Sunday, December 6, 2009

Round-Up: December 6

Here is a round-up of today's blog posts - and for previous posts, check out the Bestiaria Latina Blog archives. You can keep up with the latest posts by using the RSS feed, or you might prefer to subscribe by email.

HODIE: ante diem octavum Idus Decembres. You can add a Roman calendar as a widget in your blog or webpage, or display it as a Google Calendar: here's how.

TODAY'S POEM: Here is today's little poem, from the Poetry Widget. It's another one of the elegant little epigrams by Owen, with a word list at NoDictionaries.com as usual:
Libertas, infanda loqui, tibi sola videtur.
Libera lingua sat est || cui tacuisse licet.
English: "You seem to think that the only freedom is the freedom to say abominable things, but a tongue is free enough when it is allowed to remain silent." That's an epigram that raises some of the same dilemmas we face with freedom of speech even today!

TODAY'S TWITTER:

Vita Caesaris: You can see my IVLIVS CAESAR feed with a sentence from Plutarch's Life of Caesar each day in Greek, Latin and English. Today's portion finishes up the description of the exploits of Caesar's soldier Cassius Scaeva: accedentibusque duobus, alterius brachium gladio abscidit, alterum in faciem percussum auertit et ipse suorum auxilio saluus euasit.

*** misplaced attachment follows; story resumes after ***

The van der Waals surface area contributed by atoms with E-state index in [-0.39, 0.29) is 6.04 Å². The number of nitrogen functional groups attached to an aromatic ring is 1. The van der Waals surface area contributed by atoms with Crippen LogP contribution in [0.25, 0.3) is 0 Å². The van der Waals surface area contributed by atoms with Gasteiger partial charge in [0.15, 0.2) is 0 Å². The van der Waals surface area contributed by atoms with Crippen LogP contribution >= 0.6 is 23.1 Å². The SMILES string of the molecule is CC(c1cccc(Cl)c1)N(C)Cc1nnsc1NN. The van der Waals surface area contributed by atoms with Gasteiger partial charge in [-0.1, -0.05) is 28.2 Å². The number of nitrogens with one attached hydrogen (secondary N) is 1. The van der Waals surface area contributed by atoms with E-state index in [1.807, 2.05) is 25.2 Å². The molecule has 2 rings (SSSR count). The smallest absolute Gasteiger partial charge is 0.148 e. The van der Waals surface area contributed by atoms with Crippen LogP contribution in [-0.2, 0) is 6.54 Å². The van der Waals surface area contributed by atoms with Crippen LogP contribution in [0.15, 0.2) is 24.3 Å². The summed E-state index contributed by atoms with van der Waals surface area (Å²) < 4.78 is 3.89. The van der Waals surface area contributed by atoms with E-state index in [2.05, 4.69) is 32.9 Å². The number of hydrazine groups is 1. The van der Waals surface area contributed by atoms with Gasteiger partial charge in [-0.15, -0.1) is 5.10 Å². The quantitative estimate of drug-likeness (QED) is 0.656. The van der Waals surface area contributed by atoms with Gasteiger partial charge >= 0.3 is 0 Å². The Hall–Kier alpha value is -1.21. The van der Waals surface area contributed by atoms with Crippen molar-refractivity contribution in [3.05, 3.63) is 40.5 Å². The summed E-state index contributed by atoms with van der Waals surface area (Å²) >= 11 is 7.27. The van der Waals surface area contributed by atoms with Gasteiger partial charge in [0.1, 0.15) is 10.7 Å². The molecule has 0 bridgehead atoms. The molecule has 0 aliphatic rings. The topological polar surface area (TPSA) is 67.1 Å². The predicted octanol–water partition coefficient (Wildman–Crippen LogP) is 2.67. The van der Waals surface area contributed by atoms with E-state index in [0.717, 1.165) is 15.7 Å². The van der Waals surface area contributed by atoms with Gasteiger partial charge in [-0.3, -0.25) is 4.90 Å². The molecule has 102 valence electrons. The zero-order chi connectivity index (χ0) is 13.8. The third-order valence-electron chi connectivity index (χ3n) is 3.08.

Proverbiis Pipilo: You can see my Proverbia feed of Latin proverbs which I "tweet" while I am online each day (in English, too). Here's one from today: Caudae pilos equinae paulatim vellere (English: Plucking the hairs of a horse's tail, one by one - you can't just grab the whole tail all at once and yank; you have to pull one hair at a time... and even so, I'm guessing the horse might object, ha ha).

TODAY'S MOTTOES & PROVERBS

You can get access to all the proverb of the day scripts (also available as random proverb scripts) at the SchoolhouseWidgets.com website.

2-Word Mottoes: Today's 2-word motto is: Sicut quercus (English: Like the oak - it's left to you to supply the qualities of the oak that are implied here: stury, strong, lofty, etc.).